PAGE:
Bravo, Brava, Bravi
Posted 11 April 2002 - 10:03 AM
I came to realize that audience members without knowledge of Italian grammar might have thought I was acting superior. On one of my subscriptions there was a guy who, every time I yelled "Bravi!" would shout "Bravisssimo!" apparently under the impression I was using a superlative and going me one better. I recall a reference by Clive Barnes once, to a Bravo, Brava, Bravi shouter (not me), whom he considered, at best, quaint.
These days I don't do much shouting, limiting my expressions of approval to either polite or vigorous clapping. But I feel uncomfortable when a Darci Kistler or Kyra Nichols is greeted with enthusiastic cries of Bravo rather than Brava. Of course, with younger members of the audience, whoops and hollers have largely replaced Bravos. I have mixed feelings about that, but at least they are gender-neutral.
Posted 11 April 2002 - 12:26 PM
Why do you care what they think? If you like the performance, you can certainly express your appreciation in proper form without giving a hoot about anonymous opinions. That's the good part about being an adult: unless one is being publicly rude or offensive, one doesn't need to worry about others' opinions.
I don't think people who fall asleep and snore throughout performances worry about how others are perceiving them.
Unless you were specifically *trying* to show off by using the proper case, and yes. that's a trifle jejeune. There are a lot of people who speak Italian and I don't think most people in an audience would give your expressions a second thought.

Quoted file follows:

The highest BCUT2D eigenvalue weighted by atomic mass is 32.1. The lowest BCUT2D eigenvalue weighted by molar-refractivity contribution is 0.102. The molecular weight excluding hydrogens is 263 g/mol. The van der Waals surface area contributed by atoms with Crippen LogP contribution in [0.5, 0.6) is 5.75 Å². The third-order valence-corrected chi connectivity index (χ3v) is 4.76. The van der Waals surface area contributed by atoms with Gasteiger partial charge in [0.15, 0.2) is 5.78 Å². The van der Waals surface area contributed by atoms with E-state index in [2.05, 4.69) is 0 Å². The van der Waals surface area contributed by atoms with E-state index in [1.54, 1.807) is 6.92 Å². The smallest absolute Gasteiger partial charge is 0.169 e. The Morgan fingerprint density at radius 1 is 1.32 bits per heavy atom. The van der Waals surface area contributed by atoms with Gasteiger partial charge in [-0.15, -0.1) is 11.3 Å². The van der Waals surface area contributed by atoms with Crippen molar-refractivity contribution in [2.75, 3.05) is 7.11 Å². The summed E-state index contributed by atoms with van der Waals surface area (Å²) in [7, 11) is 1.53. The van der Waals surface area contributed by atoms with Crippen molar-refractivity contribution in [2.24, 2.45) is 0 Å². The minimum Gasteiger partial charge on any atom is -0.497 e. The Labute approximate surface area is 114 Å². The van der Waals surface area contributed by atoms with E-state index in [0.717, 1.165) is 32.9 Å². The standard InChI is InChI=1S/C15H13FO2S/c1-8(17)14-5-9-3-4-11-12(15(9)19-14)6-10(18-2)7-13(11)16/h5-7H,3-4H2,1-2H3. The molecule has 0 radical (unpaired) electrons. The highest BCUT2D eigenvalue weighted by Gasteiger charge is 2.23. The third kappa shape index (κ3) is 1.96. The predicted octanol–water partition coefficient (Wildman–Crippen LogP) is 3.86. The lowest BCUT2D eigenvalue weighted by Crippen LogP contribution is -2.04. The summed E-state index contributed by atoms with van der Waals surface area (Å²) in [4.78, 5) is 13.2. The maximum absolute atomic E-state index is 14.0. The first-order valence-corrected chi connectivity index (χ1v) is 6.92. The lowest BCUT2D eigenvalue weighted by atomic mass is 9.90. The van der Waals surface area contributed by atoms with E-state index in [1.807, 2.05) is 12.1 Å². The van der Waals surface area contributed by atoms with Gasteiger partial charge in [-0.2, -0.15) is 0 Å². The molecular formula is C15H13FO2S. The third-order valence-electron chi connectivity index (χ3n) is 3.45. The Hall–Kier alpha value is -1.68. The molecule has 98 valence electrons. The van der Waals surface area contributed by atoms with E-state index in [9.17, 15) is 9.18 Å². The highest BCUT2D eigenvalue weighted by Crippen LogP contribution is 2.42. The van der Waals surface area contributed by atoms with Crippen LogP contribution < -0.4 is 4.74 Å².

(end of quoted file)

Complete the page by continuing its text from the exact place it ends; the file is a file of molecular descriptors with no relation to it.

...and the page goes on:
Posted 11 April 2002 - 04:04 PM
Posted 11 April 2002 - 07:26 PM
I once thought of proposing something on the same subject FF but chickened out for some reason. When the slough of despond between seasons becomes deep, I have thought again of proposing this subject.
I think that dancers generally like it when they get a good loud ovation full of Bravos, Bravas and Bravi. They notice it, damn right, and they acknowledge it.
Posted 12 April 2002 - 02:53 AM
I am more in the camp of vigorous and loud clapping. Now that I know the subtitles of the Italian, I may feel more inspired to put a voice to my opinions!
Posted 12 April 2002 - 05:33 PM
Posted 16 April 2002 - 02:44 PM
Once at a performance of "Carmen" at the Michigan Opera Theatre, the announcement that Singer A would not be performing but would be replaced by singer B was greeted with a single, very loud "Bravo". As it happens, singer B is a local favorite who is getting a name for herself in the extremely crowded ranks of mezzos, but the person was essentially applauding the illness of singer A. He should have been stabbed by Don Jose.
Posted 16 April 2002 - 03:49 PM
Posted 16 April 2002 - 04:14 PM
As it's been said: "There's no accounting for taste"...manners, though, are often learned...but not always! I was just rereading Victoria's post about the children's programs at Washington Ballet in which they're taught the appropriate terms and times to call one's approval out loud.
Doris, good for you for using your ability to notspend your money on the card shop's sexist wares! ;) Your reply made me laugh - many thanks for that on this hot Summer's day!
Posted 16 April 2002 - 04:32 PM
Posted 16 April 2002 - 04:37 PM
Posted 16 April 2002 - 04:38 PM
Posted 16 April 2002 - 06:31 PM
Posted 17 April 2002 - 01:45 AM
In France, people use only "bravo"; I think it's borrowed from Italian, but people use "bravo" whatever the gender or number of the people (and not "brava", "bravi" or "brave").
Posted 17 April 2002 - 06:28 AM
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